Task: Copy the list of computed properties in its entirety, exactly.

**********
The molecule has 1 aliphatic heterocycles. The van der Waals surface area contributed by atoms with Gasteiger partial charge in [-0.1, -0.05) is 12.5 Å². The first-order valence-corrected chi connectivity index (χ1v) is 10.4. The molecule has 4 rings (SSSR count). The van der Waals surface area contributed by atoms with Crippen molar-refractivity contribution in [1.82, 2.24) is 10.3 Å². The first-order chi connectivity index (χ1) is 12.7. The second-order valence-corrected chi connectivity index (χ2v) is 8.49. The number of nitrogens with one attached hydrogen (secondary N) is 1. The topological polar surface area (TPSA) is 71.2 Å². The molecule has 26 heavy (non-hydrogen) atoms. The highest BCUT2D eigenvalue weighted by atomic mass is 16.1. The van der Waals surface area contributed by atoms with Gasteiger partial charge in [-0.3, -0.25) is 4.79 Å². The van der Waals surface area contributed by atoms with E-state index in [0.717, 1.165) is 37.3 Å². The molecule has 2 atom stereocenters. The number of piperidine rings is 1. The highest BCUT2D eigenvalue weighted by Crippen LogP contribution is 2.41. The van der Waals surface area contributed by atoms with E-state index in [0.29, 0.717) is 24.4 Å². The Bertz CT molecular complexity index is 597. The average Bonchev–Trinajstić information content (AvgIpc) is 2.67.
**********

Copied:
The molecule has 1 aliphatic heterocycles. The van der Waals surface area contributed by atoms with Gasteiger partial charge in [-0.1, -0.05) is 12.5 Å². The first-order valence-corrected chi connectivity index (χ1v) is 10.4. The molecule has 4 rings (SSSR count). The van der Waals surface area contributed by atoms with Crippen molar-refractivity contribution in [1.82, 2.24) is 10.3 Å². The first-order chi connectivity index (χ1) is 12.7. The second-order valence-corrected chi connectivity index (χ2v) is 8.49. The number of nitrogens with one attached hydrogen (secondary N) is 1. The topological polar surface area (TPSA) is 71.2 Å². The molecule has 26 heavy (non-hydrogen) atoms. The highest BCUT2D eigenvalue weighted by atomic mass is 16.1. The van der Waals surface area contributed by atoms with Gasteiger partial charge in [-0.3, -0.25) is 4.79 Å². The van der Waals surface area contributed by atoms with E-state index in [0.717, 1.165) is 37.3 Å². The molecule has 2 atom stereocenters. The number of piperidine rings is 1. The highest BCUT2D eigenvalue weighted by Crippen LogP contribution is 2.41. The van der Waals surface area contributed by atoms with E-state index in [0.29, 0.717) is 24.4 Å². The Bertz CT molecular complexity index is 597. The average Bonchev–Trinajstić information content (AvgIpc) is 2.67.